“The United States Air Force RB-29 of the Ninety-First Strategic Reconnaissance Squadron, which crashed yesterday morning, went down after it was fired upon by two Russian-built MiG-type fighters. Both MiGs made two firing passes at the reconnaissance bomber, setting it afire. All eleven crew members bailed out. The plane crashed on the Island of Hokkaido, ten miles east of the town of Kenebetsu. Ten of the eleven crew members landed safely on the ground. The eleventh was found dead.”
Thus read the USAF announcement referring to the shootdown on November 7, 1954, of a veteran RB-29A that was once known as “Tiger Lil” and had flown many missions over Korea during the war. The newspapers of the day were far more sanguine and ran the headline, “Reds Down U.S. Bomber; 1 Dead”.
The Aircraft and Crew
The RB-29A, tail number 42-94000, was a World War II era Boeing B-29A Superfortress that had been converted for photo reconnaissance missions and assigned to the 91st Strategic Reconnaissance Squadron. The plane was stripped of its identifying markings and its famous “Tiger Lil” nose art removed. It was then modified to carry a set of high resolution cameras for photo mapping and recon purposes. In August 1954, the aircraft was assigned to the 6007th Composite Group, which was assigned to do a variety of reconnaissance and intelligence missions, including for the National Security Agency.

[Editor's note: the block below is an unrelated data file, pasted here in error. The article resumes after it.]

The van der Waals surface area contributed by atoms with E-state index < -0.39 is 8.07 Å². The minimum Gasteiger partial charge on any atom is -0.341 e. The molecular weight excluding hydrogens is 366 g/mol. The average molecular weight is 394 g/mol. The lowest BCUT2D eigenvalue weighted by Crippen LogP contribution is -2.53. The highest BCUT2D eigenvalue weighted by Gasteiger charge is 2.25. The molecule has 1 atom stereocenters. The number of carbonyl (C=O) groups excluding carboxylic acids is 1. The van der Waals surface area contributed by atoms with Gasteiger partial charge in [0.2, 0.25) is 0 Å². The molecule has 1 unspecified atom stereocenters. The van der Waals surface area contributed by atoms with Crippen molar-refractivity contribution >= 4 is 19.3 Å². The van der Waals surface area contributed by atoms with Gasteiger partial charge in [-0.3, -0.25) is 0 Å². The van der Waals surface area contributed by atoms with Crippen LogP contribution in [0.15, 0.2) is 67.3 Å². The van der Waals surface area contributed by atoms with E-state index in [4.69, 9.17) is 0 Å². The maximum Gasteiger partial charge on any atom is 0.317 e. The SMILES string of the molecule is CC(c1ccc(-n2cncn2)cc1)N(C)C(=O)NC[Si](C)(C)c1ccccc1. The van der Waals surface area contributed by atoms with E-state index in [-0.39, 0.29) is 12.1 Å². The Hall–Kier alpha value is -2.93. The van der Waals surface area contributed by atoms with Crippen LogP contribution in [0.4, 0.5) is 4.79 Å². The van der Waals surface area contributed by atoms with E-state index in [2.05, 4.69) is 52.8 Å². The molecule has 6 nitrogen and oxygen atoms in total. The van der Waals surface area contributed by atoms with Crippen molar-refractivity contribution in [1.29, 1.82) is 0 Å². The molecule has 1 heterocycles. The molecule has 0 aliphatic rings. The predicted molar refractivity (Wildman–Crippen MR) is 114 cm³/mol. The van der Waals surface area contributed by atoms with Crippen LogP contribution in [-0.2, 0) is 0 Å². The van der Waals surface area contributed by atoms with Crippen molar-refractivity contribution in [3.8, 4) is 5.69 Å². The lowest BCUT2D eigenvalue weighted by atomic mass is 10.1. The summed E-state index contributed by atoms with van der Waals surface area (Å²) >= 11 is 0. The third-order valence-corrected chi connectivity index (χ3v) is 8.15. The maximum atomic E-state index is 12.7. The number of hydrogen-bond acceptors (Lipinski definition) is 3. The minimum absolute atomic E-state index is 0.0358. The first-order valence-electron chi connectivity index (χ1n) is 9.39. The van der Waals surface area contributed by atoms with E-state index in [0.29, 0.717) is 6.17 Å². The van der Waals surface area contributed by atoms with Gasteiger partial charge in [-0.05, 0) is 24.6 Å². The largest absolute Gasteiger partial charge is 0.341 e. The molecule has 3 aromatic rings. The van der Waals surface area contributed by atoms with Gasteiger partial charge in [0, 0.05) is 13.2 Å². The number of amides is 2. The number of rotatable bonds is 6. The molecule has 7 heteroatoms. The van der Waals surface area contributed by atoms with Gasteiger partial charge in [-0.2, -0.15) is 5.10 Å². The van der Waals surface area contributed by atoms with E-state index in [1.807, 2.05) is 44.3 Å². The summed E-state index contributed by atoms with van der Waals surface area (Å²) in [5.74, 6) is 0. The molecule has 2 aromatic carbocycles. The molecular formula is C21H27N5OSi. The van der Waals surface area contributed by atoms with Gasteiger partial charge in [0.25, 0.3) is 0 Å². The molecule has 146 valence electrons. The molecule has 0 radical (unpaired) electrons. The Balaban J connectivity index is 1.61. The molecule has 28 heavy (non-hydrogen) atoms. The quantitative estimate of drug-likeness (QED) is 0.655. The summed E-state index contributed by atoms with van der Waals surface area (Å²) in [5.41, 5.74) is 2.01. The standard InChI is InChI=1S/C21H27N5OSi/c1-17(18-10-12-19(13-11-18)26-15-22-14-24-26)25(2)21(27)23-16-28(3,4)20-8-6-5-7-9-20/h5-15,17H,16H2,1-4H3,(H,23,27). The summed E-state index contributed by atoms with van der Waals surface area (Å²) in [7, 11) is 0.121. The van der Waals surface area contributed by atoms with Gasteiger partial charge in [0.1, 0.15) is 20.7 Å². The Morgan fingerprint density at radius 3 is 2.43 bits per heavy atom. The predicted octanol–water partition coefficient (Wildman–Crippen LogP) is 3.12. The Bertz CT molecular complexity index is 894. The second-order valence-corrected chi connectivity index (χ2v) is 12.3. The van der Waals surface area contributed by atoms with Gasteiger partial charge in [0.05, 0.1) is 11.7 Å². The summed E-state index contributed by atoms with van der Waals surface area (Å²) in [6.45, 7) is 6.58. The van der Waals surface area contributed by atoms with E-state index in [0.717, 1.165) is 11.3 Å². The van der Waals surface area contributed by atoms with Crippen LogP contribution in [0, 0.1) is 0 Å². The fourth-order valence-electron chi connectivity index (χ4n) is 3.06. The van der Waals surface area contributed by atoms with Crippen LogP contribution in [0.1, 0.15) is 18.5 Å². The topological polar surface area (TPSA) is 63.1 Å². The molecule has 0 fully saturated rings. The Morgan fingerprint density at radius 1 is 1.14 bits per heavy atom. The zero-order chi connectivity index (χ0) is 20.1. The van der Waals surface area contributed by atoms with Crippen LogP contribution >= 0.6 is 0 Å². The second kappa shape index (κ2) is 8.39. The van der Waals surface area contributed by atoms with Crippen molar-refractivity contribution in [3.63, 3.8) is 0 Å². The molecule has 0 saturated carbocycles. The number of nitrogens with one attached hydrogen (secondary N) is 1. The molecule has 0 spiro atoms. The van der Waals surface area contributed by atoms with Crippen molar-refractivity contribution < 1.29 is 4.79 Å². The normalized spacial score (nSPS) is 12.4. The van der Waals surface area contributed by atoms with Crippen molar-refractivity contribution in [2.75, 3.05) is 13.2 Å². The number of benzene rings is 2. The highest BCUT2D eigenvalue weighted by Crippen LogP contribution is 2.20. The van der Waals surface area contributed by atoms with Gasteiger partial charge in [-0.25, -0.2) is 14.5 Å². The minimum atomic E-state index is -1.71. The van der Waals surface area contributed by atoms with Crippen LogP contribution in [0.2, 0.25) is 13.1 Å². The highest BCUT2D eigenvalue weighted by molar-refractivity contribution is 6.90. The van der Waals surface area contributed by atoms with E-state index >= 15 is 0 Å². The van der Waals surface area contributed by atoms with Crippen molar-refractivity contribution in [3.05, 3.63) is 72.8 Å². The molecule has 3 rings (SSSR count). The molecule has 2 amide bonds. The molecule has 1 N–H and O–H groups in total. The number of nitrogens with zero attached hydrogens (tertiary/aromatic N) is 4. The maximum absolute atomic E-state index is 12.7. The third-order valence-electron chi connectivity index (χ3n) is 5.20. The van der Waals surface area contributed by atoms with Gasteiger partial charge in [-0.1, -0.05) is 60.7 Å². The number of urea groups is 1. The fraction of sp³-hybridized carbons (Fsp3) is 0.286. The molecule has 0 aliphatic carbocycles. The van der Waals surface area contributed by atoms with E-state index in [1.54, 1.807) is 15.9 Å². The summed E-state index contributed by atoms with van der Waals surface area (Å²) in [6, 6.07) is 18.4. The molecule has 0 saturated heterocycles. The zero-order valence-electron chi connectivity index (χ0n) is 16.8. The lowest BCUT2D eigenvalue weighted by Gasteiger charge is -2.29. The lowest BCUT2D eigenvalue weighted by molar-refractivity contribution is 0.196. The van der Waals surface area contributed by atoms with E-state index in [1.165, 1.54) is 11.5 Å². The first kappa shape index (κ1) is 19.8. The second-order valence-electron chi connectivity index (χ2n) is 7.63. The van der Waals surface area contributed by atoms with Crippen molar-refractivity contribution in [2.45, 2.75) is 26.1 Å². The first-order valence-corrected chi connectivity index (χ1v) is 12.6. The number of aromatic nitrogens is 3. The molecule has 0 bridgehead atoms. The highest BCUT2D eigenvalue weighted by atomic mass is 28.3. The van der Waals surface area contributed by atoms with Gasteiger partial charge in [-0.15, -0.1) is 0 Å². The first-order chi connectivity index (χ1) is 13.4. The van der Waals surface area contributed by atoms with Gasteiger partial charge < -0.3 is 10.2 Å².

The flight crew assigned to fly the aircraft on November 7, 1954, on a routine photo mapping mission. The plane was to make three passes over northern Hokkaido to take complete imagery of the northernmost islands of the Japanese nation. Nearby were the disputed territories of the Kurile Islands and just offshore of Hokkaido, were the contested “Lesser Kuriles”. The Soviets maintained an active air base at nearby Tofutsu, manned by the 10th Air Army Regiment T5350D.
The RB-29 aircraft took off from Yokota AB, Tokyo, Japan, and flew north to Hokkaido to begin its mission. Meanwhile, a pair of MiG-15s were already circling in the Kurile Islands area on a routine patrol. Soviet air defense radars soon picked up the approaching RB-29, which was categorized as a “suspicious” aircraft. Within the hour, the RB-29 was re-categorized as “hostile” — at that point, the attack was but six minutes away. As the RB-29 flew about 9 miles off the Hokkaido coast, at least 15 miles offshore from Russian territories, a pair of MiG-15s were vectored into the vicinity of the target. The pilots were told to acquire their target visually. At the controls were the two Soviet pilots named Kostin and Seberyakov. Once they had spotted the plane, the ground controller issued the order to attack.